Comparably, the best, and possibly the most arduous work in wood joining is done by gluing. Anyone can do an average gluing job without much thought or trouble; but a suitable, lasting joint, even stronger than the wood itself, can only be possible the right glue is used and if the glue is applied properly.
The effectiveness of a glued joint is determined by (1) kind of wood, (2) its moisture content, (3) type of joint, (4) precision where contact surfaces match, (5) kind of glue and the method of its preparation, handling, and application, 6) level and length ofpressure used when setting, (7) process of conditioning glued joints, and (8) service conditions.
Basically, heavy woods are harder to glue than light woods; hardwoods are more toilsome to glue than softwoods; and heartwoods are more difficult to glue as compared to sapwoods.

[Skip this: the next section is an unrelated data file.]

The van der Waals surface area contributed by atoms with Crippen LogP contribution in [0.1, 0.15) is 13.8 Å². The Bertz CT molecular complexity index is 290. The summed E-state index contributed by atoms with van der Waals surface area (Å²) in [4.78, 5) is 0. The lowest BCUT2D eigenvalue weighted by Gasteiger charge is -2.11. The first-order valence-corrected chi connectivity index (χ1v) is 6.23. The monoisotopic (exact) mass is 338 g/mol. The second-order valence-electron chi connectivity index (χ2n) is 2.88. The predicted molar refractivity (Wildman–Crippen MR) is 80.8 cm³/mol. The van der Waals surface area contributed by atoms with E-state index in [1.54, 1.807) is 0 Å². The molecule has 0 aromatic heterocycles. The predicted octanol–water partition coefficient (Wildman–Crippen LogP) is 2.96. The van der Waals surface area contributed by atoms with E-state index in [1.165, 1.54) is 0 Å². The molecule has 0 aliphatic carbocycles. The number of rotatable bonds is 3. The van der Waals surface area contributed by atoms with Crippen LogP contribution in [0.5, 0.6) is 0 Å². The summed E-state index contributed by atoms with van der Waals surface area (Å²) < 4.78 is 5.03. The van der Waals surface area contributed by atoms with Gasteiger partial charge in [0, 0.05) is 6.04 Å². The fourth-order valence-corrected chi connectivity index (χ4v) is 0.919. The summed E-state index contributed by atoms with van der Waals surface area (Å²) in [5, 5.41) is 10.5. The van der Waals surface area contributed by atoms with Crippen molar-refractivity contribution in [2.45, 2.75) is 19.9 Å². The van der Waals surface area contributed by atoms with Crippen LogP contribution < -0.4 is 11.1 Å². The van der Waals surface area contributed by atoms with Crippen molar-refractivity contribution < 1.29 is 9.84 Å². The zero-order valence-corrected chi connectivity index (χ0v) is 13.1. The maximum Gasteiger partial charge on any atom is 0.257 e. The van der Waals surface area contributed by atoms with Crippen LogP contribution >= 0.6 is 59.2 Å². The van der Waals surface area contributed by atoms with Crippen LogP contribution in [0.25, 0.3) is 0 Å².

There are eight types of commonly used glues available commercially.Of these, the first six are especially useful for the home carpenter: (1) liquid glue, (2) blood - albumin glue, (3) casein glue, (4) synthetic resin glue, (5) vegetable glue, (6) rubber compounds, (7) cellulose cement, and (8) animal glue. There are a lot of ready-made glues on the market that are user-friendly, but the hobbyist would want to know about some of the glues utilized by professionals.
Additional details of the qualities of each glue type can be seen here: Types of Woodwork Glues
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